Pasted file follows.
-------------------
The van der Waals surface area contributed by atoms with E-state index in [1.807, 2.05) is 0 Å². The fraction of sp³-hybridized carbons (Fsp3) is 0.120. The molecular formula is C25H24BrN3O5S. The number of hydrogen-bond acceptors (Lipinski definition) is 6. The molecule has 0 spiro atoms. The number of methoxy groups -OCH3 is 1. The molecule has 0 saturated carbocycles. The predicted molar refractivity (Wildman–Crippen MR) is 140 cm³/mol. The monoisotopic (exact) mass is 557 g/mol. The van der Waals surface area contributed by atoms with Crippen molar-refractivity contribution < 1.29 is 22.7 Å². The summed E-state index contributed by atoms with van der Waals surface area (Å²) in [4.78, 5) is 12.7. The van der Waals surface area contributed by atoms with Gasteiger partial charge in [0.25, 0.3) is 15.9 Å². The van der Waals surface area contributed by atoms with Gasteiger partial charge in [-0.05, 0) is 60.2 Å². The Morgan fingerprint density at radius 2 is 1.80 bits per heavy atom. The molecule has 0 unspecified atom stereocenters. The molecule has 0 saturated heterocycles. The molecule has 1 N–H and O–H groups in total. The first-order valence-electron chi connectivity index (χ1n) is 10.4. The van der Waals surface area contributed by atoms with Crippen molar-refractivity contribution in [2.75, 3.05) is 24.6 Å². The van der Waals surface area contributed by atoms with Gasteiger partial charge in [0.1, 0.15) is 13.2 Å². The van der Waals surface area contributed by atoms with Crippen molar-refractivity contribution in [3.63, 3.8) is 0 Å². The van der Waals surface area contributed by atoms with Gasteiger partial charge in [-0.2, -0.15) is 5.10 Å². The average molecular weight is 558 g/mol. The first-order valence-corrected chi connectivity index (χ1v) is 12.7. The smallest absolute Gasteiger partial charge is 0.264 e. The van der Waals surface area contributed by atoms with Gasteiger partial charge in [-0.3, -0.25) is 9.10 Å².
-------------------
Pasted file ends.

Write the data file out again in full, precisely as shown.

The van der Waals surface area contributed by atoms with E-state index in [1.807, 2.05) is 0 Å². The fraction of sp³-hybridized carbons (Fsp3) is 0.120. The molecular formula is C25H24BrN3O5S. The number of hydrogen-bond acceptors (Lipinski definition) is 6. The molecule has 0 spiro atoms. The number of methoxy groups -OCH3 is 1. The molecule has 0 saturated carbocycles. The predicted molar refractivity (Wildman–Crippen MR) is 140 cm³/mol. The monoisotopic (exact) mass is 557 g/mol. The van der Waals surface area contributed by atoms with Crippen molar-refractivity contribution < 1.29 is 22.7 Å². The summed E-state index contributed by atoms with van der Waals surface area (Å²) in [4.78, 5) is 12.7. The van der Waals surface area contributed by atoms with Gasteiger partial charge in [0.25, 0.3) is 15.9 Å². The van der Waals surface area contributed by atoms with Gasteiger partial charge in [-0.05, 0) is 60.2 Å². The Morgan fingerprint density at radius 2 is 1.80 bits per heavy atom. The molecule has 0 unspecified atom stereocenters. The molecule has 0 saturated heterocycles. The molecule has 1 N–H and O–H groups in total. The first-order valence-electron chi connectivity index (χ1n) is 10.4. The van der Waals surface area contributed by atoms with Crippen molar-refractivity contribution in [2.75, 3.05) is 24.6 Å². The van der Waals surface area contributed by atoms with Gasteiger partial charge in [0.1, 0.15) is 13.2 Å². The van der Waals surface area contributed by atoms with Crippen molar-refractivity contribution in [3.63, 3.8) is 0 Å². The van der Waals surface area contributed by atoms with Gasteiger partial charge in [-0.2, -0.15) is 5.10 Å². The average molecular weight is 558 g/mol. The first-order valence-corrected chi connectivity index (χ1v) is 12.7. The smallest absolute Gasteiger partial charge is 0.264 e. The van der Waals surface area contributed by atoms with Gasteiger partial charge in [-0.3, -0.25) is 9.10 Å².